This is the mail archive of the
mailing list for the Cygwin project.
RE: Request for a version/ revision/ release number for the whole Cygwin release/ distribution
- From: Daniel Reed <n at ml dot org>
- To: cygwin at cygwin dot com
- Date: Sun, 3 Oct 2004 14:51:27 -0400 (EDT)
- Subject: RE: Request for a version/ revision/ release number for the whole Cygwin release/ distribution
- Reply-to: cygwin at cygwin dot com
Thank you for participating in this discussion. It may turn out to be an
important issue in the future--however, I think there may be a few general
concepts that have been used by participants in the discussion which
concepts' meanings are not the same by all participants. This message does
not contain any content along the original topic; my purpose in sending it
is to try to synchronize concept definitions to aid future topical messages.
On 2004-10-02T19:14-0700, David Christensen wrote:
) > It also has nothing to do with the open-source movement.
) I disagree. Open-source software advocates claim that the open-source
) approach produces a better software. So, building and releasing an
) open-source software product while failing to do thorough testing
) results in unnecessary (inexcusable?) bugs and problems, which in turn
In the open-source development model, there is no formal separation between
development, testing, and use. Developers are users; users are testers.
There is no formal producer/consumer relationship, and there is no semblance
of a vendor/customer relationship.
In the case of Cygwin's packaging and the software Cygwin includes, the
packagers and developers are users and testers--but so are you. If you find
a bug, your position within the community offers you a chance to investigate
to whatever degree you are comfortable; to report to the appropriate
caretakers directly; and even to implement corrections in many novel ways,
stepping beyond the existing caretakers and any infrastructure put in place
if you choose. It is your choice, as it requires the expense of your
But it does require the expense of your resources.
) Eric Hanchrow wrote:
) > For what it's worth, I'm at this very moment moving my company's build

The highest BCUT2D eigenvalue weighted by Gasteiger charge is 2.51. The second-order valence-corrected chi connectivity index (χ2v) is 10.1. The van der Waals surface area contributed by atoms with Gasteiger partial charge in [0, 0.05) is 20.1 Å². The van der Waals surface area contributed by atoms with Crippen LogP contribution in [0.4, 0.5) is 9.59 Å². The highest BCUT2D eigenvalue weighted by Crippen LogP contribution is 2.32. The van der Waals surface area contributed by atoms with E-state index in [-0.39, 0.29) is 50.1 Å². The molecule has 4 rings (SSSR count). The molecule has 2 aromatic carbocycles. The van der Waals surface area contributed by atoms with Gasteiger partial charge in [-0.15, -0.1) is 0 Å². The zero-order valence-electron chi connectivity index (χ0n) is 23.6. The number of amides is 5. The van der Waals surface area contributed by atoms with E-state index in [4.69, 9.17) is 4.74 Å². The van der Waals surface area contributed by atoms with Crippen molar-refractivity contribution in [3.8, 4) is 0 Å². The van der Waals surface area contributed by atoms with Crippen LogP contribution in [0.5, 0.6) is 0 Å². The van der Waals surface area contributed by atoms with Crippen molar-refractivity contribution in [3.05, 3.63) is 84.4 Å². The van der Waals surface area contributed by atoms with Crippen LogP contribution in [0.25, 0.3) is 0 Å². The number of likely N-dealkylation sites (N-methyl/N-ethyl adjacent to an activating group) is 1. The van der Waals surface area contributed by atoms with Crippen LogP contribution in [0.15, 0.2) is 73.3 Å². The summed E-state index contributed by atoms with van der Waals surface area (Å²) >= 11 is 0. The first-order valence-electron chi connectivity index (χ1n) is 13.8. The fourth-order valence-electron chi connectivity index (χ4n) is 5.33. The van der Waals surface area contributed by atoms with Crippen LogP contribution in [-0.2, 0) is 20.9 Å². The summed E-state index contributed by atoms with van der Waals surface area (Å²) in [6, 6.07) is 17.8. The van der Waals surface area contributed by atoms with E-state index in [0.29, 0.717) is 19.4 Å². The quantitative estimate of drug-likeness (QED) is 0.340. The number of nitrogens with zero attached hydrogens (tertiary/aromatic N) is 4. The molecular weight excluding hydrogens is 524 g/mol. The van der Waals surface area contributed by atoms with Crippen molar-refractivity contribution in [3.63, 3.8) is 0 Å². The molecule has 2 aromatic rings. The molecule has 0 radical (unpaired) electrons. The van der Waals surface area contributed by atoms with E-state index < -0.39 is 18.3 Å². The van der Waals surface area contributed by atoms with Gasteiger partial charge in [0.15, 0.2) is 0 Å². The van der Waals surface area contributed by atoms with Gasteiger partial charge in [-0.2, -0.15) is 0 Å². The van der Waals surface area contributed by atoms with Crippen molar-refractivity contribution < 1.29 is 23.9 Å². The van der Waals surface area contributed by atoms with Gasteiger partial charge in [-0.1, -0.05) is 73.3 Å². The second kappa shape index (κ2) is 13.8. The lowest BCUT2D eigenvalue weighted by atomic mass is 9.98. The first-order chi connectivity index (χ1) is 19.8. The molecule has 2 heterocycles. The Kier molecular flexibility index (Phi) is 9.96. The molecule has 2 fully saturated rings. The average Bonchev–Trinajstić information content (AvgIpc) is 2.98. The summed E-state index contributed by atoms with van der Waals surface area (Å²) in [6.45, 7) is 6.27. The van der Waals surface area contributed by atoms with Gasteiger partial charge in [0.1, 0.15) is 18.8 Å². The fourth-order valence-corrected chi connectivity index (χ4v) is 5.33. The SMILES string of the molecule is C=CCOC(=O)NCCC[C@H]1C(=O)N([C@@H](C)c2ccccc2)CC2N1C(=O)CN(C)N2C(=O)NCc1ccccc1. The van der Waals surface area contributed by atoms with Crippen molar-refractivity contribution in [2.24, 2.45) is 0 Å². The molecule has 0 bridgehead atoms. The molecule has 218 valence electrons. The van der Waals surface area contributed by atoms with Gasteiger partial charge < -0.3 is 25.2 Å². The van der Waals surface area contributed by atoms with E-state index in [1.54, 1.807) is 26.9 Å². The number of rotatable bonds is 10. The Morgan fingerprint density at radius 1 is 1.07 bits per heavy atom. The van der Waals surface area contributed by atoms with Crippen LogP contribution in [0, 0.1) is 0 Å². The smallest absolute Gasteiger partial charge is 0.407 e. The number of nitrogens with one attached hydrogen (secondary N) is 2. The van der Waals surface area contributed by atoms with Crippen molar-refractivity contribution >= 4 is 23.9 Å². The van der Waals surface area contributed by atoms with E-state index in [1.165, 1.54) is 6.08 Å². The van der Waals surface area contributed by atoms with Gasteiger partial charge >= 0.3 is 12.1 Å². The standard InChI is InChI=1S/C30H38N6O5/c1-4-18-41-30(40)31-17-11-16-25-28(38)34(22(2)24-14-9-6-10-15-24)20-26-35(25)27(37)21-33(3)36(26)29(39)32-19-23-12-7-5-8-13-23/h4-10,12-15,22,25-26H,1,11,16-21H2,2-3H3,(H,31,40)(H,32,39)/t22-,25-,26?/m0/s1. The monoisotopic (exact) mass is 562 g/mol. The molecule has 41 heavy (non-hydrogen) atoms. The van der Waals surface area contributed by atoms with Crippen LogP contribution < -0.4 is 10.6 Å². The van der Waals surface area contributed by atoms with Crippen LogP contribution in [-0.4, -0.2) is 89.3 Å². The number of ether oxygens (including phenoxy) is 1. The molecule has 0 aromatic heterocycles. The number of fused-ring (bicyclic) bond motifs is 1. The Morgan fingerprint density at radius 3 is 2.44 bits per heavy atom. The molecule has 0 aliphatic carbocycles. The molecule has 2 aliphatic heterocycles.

) > system away from Cygwin, for precisely reason number 4: I cannot tell
) > customers which Cygwin version to get.
) It's worth a lot -- thanks! :-)
This derives from the same concept above: There is no vendor/customer
relationship in this use of Cygwin.
By reporting to a vendor that you, as an individual, are unhappy with a
product and are moving to another, you give the vendor useful information as
to how the vendor's available resources may be mismanaged.
The Cygwin project has limited such resources that its caretakers can
manage; reporting unhappiness and a move or threat to move to another piece
of software therefore does not have any significant positive effect.
) How many people have heard The Two Rules of Customer Service?
) 1. The customer is always right.
) 2. When the customer is wrong, refer to rule #1.
) When you don't obey the rules, you lose the customer plus anyone he
) talks to. Bye, Eric. Go figure, Cygwin.
Eric was not a customer. The Cygwin project lost a user and a potential
tester. Practically, it lost the potential feedback Eric could have
provided, which feedback could have helped make the distribution better in
However, if Cygwin's caretakers had attempted to reassign resources to
accomodate Eric, without actually having such resources available to assign,
it could have lost a lot more than Eric's continued potential feedback could